Election '97: Santer scorns the 'prophets of doom'

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Jacques Santer, the European Commission president, yesterday stepped into the British election campaign by launching a strong counter-attack against Euro- sceptics who he scorned as "prophets of doom".

Euro-sceptic voices were attempting to "demean" Europe's considerable successes, he said, and were intent on "scoring cheap points by caricaturing our legislation and our institutions", he said.

Mr Santer, speaking in the Netherlands, attempted to veil his attack by criticising Euro-sceptics "everywhere" in the union, in the full knowledge that to intervene directly in the British debate would be viewed by all parties as unacceptable interference in national affairs.

However, Mr Santer, and other European leaders, have clearly been taken aback by the virulence of Britain's anti-European fever, and the timing of Mr Santer's broadside is not a coincidence. There are deep fears among Britain's partners that whichever party wins on 1 May, it will find itself shackled to an anti-European agenda for the foreseeable future.

Britain's partners are particularly afraid that if British anti-Europeanism is whipped up any further, far-reaching plans for EU reform, to be signed at Amsterdam in June, could be scuppered by a British veto.

To block the new treaty would be "catastrophic", warned Mr Santer, because it would end the prospect of enlarging the EU to the east. Greater majority voting and integration must be agreed at Amsterdam if the EU is not to move into "gridlock".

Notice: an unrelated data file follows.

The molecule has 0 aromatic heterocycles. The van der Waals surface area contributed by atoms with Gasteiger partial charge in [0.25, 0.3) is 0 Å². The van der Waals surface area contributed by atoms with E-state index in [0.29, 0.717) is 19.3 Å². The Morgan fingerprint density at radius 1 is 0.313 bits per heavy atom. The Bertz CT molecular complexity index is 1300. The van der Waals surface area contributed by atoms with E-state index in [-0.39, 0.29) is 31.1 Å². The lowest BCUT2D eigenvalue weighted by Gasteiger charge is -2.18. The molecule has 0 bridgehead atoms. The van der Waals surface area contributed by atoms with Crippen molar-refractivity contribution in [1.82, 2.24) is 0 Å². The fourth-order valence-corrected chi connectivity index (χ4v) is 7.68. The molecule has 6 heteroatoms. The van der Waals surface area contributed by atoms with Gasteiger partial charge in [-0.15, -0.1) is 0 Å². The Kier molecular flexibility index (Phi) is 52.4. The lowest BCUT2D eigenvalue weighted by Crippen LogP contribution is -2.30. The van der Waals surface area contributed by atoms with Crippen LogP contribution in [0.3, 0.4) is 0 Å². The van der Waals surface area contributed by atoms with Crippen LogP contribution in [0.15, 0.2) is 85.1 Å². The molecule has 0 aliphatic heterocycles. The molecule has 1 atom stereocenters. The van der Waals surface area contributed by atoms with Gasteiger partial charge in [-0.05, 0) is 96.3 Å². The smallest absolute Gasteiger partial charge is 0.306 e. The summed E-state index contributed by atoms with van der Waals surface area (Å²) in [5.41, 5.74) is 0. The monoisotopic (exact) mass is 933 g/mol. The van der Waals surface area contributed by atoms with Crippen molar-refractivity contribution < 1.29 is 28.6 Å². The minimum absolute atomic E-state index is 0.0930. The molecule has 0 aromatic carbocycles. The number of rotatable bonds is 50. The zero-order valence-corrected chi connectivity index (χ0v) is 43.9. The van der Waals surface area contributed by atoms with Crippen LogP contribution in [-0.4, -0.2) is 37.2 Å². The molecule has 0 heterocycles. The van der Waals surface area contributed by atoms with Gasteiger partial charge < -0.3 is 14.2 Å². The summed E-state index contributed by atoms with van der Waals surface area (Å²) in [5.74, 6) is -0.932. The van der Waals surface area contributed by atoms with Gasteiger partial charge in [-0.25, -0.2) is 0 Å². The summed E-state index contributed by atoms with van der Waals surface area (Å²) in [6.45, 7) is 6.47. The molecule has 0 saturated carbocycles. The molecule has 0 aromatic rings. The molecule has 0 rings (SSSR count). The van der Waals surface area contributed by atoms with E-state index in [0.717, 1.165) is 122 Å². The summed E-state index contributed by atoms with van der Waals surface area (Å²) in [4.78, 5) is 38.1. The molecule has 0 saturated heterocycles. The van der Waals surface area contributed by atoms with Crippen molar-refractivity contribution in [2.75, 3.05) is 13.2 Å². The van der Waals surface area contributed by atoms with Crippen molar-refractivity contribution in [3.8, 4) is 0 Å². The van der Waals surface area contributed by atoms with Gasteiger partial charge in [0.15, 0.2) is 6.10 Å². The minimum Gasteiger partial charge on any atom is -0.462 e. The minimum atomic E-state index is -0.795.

"Those who criticise, do they know what they are talking about? Do they have an equally stimulating alternative? If so what is it?" asked the Commission president. The EU was not devised by "hostile" or "alien" forces but by member governments, he said.

Mr Santer targeted "doom merchants" who present monetary union as a threat to national sovereignty.

Tomorrow the European Commission will publish a report showing that the new euro-zone will be the biggest trading block in the world - bigger than both the dollar and the yen.

The report will highlight more clearly than ever the potential danger to British economic interests if the country stays out of monetary union.Britain is likely to find itself isolated on the world economic stage, the report suggests.

"Let me ask how much sovereignty will be left in a highly integrated world economy with fluctuating exchange rates?

"Rather than being confused by erratic speculation and uncertainty, citizens should be informed about the changes to come, about the advantages which the euro will hold for them, as consumers, savers, workers or tourists.

"I am convinced that the euro will be there from 1999 onwards. Economic and monetary union will not be delayed."

Mr Euro, page 14